Returning Objects

Because C# is a garbage collecting language, it is much more common for objects to be returned by methods. When an object of class type is returned, reference counting is used to track the returned object. This makes it feasible to design code differently from C++ code, because in C++ the delete operator must be applied to free dynamically allocated storage.

Due to the fact that arrays are implemented as objects, it is possible to return array types from methods. This is not possible in C++. The next example contains a method that returns an array.

// Factors - Returns an array object from a method

using System;

class Program
    static void Main()
        uint[] f = Factors(1000u);
        Console.WriteLine("Factors of 1000 are: ");

        for (int i=0; i < f.Length; i++)

    static uint[] Factors(uint n)
        if (n == 0) return new uint[0];
        if (n == 1) return new uint[1] { 1 };

        uint count = 2;
        for (uint i = 2; i < n; i++)
            if (n % i == 0) count++;

        uint[] factors = new uint[count];

        for (uint i = 1, j = 0; i <= n; i++)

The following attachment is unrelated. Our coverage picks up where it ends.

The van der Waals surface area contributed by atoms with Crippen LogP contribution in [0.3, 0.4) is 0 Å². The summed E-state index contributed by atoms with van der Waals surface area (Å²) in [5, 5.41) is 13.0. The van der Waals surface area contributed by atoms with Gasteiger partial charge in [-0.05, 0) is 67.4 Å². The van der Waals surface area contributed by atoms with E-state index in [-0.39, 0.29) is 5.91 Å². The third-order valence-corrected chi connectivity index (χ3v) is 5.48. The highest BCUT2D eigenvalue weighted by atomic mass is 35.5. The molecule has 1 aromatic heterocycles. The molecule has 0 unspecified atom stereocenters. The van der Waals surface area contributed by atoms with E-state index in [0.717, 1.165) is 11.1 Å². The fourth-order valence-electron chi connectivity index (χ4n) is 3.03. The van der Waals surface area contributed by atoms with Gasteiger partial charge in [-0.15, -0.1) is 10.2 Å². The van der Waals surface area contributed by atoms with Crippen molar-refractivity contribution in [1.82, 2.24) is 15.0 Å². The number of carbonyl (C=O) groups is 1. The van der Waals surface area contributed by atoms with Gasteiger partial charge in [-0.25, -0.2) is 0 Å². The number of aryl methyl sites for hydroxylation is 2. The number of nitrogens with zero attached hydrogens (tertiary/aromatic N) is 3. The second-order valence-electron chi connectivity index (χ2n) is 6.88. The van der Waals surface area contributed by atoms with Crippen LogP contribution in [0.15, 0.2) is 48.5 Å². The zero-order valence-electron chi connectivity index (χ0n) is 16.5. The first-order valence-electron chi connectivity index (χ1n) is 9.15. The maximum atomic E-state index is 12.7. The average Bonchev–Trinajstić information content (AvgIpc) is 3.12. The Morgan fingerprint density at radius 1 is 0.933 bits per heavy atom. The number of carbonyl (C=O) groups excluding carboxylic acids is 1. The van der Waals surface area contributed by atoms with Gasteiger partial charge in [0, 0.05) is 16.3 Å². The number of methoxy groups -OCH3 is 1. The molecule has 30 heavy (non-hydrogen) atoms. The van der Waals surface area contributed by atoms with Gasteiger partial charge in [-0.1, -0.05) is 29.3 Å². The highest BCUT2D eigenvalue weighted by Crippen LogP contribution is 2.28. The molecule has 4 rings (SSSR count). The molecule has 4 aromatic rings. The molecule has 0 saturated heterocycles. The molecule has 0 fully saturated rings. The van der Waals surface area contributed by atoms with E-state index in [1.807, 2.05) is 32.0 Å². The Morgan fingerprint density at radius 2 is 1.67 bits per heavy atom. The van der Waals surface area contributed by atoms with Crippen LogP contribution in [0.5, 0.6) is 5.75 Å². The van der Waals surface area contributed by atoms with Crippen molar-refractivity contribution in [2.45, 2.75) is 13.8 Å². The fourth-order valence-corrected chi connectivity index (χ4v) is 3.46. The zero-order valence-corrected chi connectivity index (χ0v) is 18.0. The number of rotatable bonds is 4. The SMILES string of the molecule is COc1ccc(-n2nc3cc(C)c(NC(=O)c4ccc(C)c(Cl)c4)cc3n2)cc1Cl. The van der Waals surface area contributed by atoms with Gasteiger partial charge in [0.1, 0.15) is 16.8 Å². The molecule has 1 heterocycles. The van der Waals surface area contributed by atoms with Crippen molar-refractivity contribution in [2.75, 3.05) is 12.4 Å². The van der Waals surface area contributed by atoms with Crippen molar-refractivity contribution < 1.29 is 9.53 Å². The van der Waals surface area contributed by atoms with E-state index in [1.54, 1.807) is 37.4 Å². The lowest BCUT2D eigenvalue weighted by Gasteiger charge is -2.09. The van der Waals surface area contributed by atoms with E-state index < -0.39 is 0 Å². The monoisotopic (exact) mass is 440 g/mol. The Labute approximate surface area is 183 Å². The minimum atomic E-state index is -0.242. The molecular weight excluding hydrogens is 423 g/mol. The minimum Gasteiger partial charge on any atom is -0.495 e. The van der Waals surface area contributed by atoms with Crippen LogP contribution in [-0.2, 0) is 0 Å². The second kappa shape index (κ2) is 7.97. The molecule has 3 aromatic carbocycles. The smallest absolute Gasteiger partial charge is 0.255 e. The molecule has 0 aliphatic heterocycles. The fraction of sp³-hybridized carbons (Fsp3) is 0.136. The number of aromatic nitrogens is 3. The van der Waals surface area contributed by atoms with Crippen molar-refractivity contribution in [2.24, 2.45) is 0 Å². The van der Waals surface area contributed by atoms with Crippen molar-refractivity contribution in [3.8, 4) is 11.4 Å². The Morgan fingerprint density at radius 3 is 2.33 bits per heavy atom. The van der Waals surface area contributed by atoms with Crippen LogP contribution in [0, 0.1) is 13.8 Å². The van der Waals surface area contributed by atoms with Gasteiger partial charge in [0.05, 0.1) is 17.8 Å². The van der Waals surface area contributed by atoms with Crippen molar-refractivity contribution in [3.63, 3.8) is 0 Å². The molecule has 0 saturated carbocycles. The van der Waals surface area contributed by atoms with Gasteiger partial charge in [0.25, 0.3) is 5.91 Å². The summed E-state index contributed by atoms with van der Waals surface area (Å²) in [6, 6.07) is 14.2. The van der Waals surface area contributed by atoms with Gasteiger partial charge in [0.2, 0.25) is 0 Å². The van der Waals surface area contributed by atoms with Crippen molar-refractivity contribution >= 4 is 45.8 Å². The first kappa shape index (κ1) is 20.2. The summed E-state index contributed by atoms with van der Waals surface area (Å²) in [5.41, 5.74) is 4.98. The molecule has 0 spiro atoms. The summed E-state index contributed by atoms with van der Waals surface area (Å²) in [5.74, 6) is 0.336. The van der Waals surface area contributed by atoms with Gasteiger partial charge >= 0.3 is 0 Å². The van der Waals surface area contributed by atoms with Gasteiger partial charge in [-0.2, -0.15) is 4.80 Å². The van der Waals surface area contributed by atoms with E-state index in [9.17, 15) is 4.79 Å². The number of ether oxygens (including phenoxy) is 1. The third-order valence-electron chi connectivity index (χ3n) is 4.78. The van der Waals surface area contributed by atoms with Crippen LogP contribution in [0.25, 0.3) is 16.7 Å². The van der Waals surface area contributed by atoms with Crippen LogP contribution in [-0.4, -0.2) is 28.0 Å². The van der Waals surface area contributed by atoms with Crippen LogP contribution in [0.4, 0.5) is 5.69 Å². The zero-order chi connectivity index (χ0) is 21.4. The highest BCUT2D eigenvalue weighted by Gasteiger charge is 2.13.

if (n % i == 0)
                factors[j++] = i;

        return factors;

The output of the program is shown below.

Factors of 1000 are: 

The method Factors checks two special cases, the input number is zero and the input number is one. If the input number is zero, an empty array is returned (indicating no factors). If the input number is one, an array containing only one is returned. Every other number has at least two factors, one and itself; although, clearly it may have more. An initial pass is made to determine the size of the array required to hold the factors. Once this information has been ascertained, the array is allocated and populated with the factors of the given number.

It is really quite nice to consider that the above program embodies a new technique. The programmer does not have to be concerned about the destruction of the returned object because the reference counting engine handles its lifetime. This opens up many possibilities with respect to programming.